While other schools and colleges are striking to to stop fossil fuels being dug up out of the ground and burnt, one of Cumbria’s leading colleges is in a parallel universe.
The following submission has been sent to Cumbria County Council in support of the first deep coal mine in the UK in 30 years.
As Principal of Lakes College, I write in support of the proposal for West Cumbria Mining in Copeland. I believe this will have a very positive impact upon the Cumbrian economy providing significant employment and skills opportunities for local residents.
Chris Nattrass. Principle of Lakes College – (which is also the National College for Nuclear)
The BBC’s latest Christmas Cracker is to promote the first deep coal mine in the UK in 30 years like there is no tomorrow.
Yesterday’s Radio 4 PM programme treated listeners to the most highly sweetened, sickening concoction of greenwash promoting a coal mine. The plan for Woodhouse Colliery under the Irish Sea extending over 50 years towards Sellafield seems to be enjoying the most magical of magical thinking.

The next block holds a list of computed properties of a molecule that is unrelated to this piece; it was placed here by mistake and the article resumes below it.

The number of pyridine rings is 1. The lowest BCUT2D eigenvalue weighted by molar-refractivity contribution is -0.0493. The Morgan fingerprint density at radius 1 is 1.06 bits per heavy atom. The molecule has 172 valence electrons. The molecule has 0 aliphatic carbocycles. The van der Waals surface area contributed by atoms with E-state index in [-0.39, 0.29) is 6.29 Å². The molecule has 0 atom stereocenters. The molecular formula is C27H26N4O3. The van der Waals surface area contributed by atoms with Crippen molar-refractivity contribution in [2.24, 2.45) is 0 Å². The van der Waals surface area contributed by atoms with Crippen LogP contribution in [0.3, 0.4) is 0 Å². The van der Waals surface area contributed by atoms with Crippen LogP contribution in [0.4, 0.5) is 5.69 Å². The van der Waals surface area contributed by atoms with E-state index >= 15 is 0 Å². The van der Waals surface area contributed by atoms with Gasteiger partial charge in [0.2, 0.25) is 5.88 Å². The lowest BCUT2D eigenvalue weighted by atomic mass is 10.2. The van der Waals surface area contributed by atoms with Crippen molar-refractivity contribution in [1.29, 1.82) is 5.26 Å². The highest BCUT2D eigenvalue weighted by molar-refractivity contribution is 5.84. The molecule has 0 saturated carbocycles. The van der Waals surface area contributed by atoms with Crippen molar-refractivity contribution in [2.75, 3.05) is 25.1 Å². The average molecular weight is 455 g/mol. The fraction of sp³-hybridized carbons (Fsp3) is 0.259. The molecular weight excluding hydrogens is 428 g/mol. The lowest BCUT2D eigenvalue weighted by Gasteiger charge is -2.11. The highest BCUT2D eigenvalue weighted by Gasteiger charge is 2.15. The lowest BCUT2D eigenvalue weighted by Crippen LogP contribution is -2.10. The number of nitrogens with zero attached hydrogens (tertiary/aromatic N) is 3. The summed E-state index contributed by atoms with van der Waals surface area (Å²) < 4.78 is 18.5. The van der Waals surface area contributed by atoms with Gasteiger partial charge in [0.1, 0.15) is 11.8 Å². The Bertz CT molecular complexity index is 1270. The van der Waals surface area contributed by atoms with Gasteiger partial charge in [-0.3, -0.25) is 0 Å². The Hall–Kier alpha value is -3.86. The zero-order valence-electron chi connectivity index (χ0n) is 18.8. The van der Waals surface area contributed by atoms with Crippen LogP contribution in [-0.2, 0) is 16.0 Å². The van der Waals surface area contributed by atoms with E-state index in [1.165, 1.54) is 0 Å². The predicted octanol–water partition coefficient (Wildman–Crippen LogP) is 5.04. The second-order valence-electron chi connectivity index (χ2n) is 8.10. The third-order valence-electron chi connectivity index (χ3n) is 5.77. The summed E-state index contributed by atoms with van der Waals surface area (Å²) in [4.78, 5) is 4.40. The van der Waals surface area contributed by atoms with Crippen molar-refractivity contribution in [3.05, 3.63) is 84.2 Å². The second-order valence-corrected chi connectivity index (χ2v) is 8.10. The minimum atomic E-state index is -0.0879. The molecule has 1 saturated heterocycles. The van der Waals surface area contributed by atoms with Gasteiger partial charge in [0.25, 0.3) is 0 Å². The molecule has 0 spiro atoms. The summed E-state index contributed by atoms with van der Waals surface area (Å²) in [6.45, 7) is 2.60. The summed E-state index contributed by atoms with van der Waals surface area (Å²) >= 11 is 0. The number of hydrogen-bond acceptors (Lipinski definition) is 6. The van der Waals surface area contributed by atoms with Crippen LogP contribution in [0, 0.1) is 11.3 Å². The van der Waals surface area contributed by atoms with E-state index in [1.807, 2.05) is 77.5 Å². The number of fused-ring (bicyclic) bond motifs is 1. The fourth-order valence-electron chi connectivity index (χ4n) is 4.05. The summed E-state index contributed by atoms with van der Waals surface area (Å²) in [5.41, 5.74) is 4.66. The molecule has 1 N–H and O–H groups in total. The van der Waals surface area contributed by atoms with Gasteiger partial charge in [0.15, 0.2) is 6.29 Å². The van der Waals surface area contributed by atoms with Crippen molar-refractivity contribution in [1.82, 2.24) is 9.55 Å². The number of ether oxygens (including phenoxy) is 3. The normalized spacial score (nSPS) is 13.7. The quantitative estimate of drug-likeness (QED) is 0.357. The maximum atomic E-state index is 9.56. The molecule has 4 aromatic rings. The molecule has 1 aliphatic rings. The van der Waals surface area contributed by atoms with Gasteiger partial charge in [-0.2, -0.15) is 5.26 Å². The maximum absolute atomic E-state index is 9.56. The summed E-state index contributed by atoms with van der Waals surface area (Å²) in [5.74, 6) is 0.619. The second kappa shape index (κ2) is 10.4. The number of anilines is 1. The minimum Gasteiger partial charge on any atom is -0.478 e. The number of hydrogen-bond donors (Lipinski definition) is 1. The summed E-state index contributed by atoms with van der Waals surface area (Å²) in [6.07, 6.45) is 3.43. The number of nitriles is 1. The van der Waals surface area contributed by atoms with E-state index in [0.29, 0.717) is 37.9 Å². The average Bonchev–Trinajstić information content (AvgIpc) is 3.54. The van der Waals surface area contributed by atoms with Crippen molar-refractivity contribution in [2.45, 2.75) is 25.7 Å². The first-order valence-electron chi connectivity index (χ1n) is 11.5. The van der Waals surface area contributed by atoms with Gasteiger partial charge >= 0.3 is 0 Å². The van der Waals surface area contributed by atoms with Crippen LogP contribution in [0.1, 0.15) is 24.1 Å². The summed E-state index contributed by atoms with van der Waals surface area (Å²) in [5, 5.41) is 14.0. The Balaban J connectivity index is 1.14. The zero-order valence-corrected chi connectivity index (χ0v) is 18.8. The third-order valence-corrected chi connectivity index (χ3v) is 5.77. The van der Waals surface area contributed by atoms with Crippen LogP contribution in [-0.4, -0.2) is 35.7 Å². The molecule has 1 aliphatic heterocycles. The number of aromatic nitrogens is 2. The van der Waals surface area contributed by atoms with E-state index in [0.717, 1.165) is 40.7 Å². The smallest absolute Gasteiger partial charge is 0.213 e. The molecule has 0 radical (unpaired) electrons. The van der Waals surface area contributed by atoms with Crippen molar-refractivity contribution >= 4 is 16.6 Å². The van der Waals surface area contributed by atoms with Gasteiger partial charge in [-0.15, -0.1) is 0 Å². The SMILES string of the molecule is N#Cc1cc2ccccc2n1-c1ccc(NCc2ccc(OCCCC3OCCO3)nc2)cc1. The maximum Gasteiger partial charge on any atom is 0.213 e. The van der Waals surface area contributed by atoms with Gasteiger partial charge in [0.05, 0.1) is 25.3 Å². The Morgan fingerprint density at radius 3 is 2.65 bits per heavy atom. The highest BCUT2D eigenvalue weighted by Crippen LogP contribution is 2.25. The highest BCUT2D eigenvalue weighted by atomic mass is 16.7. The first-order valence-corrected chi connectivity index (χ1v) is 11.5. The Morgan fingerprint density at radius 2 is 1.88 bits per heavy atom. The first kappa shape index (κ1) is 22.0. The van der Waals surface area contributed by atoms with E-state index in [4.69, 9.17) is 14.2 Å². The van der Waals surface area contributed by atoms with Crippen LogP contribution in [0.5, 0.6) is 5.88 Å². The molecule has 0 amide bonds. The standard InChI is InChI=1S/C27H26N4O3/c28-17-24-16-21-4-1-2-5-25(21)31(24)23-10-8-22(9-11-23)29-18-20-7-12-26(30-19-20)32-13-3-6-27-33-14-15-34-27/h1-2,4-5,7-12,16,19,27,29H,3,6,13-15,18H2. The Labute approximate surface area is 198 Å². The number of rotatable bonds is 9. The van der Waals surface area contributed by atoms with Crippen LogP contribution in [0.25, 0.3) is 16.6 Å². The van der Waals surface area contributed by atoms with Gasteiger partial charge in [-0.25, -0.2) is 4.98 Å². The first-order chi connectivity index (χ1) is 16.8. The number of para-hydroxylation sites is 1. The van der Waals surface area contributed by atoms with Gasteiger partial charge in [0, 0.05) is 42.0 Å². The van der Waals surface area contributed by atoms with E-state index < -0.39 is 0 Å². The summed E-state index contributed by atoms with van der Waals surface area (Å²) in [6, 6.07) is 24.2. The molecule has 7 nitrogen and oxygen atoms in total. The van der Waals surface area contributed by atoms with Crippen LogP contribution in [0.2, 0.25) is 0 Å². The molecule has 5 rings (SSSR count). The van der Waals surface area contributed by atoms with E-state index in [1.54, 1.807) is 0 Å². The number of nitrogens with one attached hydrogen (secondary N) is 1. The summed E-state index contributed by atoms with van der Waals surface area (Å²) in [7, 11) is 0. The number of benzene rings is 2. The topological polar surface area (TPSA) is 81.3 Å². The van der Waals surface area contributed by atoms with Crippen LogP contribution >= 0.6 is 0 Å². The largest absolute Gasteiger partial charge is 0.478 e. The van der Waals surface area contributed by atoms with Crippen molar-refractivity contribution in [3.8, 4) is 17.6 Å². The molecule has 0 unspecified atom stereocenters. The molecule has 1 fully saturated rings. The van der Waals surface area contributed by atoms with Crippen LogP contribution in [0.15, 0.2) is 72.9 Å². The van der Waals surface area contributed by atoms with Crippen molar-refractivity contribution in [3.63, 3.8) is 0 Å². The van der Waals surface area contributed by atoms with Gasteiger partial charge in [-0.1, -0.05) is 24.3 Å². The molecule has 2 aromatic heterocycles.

It is an enigma wrapped up in coal dust. Where is George Monbiot? Where is David Attenborough? Where is the Extreme Energy Network? Where are Extinction Rebellion? Where is Everyone? What is the BBC’s Game?
I was interested to hear the PM broadcast about the proposed first deep coal mine in over 30 years. We heard from the mining developers, the Mayor of Copeland and former miners, all of whom expressed delight with the proposal. There were no dissenting voices. The reporter’s questions were superficial and too easily satisfied by the developers cynical reassurances that the steel would be used for wind turbines. This is nonsense to hoodwink the public, they could just as well have pointed out that the biggest steel structure in the world is nuclear related -over Chernobyl. This bias from PM is shocking given that the West Cumbrian coal mine is the most methane rich in the country. Despite false assurances from the developers on the programme, it proposes to produce middlings, (thermal coal) as well as coking coal, the majority of which is for export. The DEFRA Emission Factors for Company Reporting, 2017 give upstream emissions from coking coal supply as 442kg CO2e per tonne of coal. The mine will extend closer to Sellafield than ever before with the attendant risk of earthquake from such huge abstraction of coal. I expected to hear from at least one of those opposing the mine to point out the cumulative dangers, but the programme ended in a congratulatory tone. This is shocking bias from the BBC given that this is a development which is due to go before Cumbria County Council maybe as soon as February.